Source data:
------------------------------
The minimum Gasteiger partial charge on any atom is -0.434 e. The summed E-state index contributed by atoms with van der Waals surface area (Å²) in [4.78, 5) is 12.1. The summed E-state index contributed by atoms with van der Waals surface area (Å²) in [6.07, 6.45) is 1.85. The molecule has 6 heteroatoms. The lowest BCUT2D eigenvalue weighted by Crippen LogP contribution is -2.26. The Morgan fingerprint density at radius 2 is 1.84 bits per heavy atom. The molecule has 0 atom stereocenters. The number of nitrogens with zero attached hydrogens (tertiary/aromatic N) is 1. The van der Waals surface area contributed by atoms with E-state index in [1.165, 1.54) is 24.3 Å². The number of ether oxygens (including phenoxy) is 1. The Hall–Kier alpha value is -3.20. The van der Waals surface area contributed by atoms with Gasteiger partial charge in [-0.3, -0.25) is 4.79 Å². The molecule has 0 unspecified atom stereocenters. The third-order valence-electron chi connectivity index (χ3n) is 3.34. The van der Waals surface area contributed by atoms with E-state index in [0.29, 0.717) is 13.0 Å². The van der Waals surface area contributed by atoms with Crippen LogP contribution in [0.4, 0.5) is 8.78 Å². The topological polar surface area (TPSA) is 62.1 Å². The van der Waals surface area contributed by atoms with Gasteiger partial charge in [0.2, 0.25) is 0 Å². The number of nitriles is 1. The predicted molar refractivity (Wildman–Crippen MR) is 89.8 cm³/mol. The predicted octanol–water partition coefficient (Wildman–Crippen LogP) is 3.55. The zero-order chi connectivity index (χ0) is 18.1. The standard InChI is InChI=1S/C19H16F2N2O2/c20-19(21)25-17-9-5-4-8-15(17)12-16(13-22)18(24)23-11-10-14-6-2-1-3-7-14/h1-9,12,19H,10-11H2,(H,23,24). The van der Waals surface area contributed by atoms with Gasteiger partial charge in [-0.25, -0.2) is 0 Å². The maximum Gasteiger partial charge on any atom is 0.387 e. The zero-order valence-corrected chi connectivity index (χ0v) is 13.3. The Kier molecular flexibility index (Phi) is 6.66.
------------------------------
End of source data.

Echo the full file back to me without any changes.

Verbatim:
The minimum Gasteiger partial charge on any atom is -0.434 e. The summed E-state index contributed by atoms with van der Waals surface area (Å²) in [4.78, 5) is 12.1. The summed E-state index contributed by atoms with van der Waals surface area (Å²) in [6.07, 6.45) is 1.85. The molecule has 6 heteroatoms. The lowest BCUT2D eigenvalue weighted by Crippen LogP contribution is -2.26. The Morgan fingerprint density at radius 2 is 1.84 bits per heavy atom. The molecule has 0 atom stereocenters. The number of nitrogens with zero attached hydrogens (tertiary/aromatic N) is 1. The van der Waals surface area contributed by atoms with E-state index in [1.165, 1.54) is 24.3 Å². The number of ether oxygens (including phenoxy) is 1. The Hall–Kier alpha value is -3.20. The van der Waals surface area contributed by atoms with Gasteiger partial charge in [-0.3, -0.25) is 4.79 Å². The molecule has 0 unspecified atom stereocenters. The third-order valence-electron chi connectivity index (χ3n) is 3.34. The van der Waals surface area contributed by atoms with E-state index in [0.29, 0.717) is 13.0 Å². The van der Waals surface area contributed by atoms with Crippen LogP contribution in [0.4, 0.5) is 8.78 Å². The topological polar surface area (TPSA) is 62.1 Å². The van der Waals surface area contributed by atoms with Gasteiger partial charge in [0.2, 0.25) is 0 Å². The number of nitriles is 1. The predicted molar refractivity (Wildman–Crippen MR) is 89.8 cm³/mol. The predicted octanol–water partition coefficient (Wildman–Crippen LogP) is 3.55. The zero-order chi connectivity index (χ0) is 18.1. The standard InChI is InChI=1S/C19H16F2N2O2/c20-19(21)25-17-9-5-4-8-15(17)12-16(13-22)18(24)23-11-10-14-6-2-1-3-7-14/h1-9,12,19H,10-11H2,(H,23,24). The van der Waals surface area contributed by atoms with Gasteiger partial charge in [-0.25, -0.2) is 0 Å². The maximum Gasteiger partial charge on any atom is 0.387 e. The zero-order valence-corrected chi connectivity index (χ0v) is 13.3. The Kier molecular flexibility index (Phi) is 6.66.